The Israeli leader thought Palestinian nationalism was artificial but Jewish nationalism authenticby Nicholas Blincoe / February 20, 2018 / Leave a comment
Published in March 2018 issue of Prospect Magazine
Former Guardian Middle East Editor Ian Black begins his story with the capture of Jerusalem in 1917 by British-led troops. The British Empire was handed control over Palestine by its allies at the 1920 post-war conference in San Remo. Ottoman residents gained British passports, while nationalists among the 700,000 strong Palestinian community and 80,000 strong Jewish Yishuv believed their new masters would favour their competing aspirations to self-rule.
The 1920s saw the rising popularity of an exclusionary and self-conscious notion of political identity, which suited the national narrative of David Ben-Gurion, a Jewish socialist leader, but reflected the situation of the Palestinians less well. Ben-Gurion claimed that Palestinian nationalism was the plaything of an aristocratic elite. In contrast, Jewish nationalism was the authentic expression of a collective identity. This cuts to the heart of the pervasive notion that there is a passive and anachronistic Palestinian story, and a modern and active Israeli one.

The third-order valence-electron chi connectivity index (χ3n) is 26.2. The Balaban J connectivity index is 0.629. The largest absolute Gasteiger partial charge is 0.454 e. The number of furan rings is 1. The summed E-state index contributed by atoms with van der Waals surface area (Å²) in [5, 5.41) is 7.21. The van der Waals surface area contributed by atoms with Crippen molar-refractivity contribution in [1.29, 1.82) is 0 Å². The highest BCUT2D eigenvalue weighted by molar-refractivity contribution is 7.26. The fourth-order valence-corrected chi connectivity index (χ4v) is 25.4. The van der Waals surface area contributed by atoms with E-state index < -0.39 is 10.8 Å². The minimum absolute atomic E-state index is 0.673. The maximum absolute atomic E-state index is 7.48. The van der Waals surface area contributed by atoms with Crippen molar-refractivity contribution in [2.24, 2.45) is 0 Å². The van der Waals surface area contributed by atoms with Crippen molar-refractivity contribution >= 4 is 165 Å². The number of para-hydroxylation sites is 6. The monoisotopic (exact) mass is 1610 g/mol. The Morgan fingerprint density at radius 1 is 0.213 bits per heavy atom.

Yet as Black is aware, Ben-Gurion’s formula was hardly innocent. He was motivated by rivalry with other Jewish parties and hostility to the Palestinians. By recasting the previous four decades of Jewish life in Palestine with a more collectivist, democratic and secular character than it had ever had, he made the rise of his own socialist party seem inevitable, while also claiming collective Jewish credit for road building and electrification that were in reality done by the British.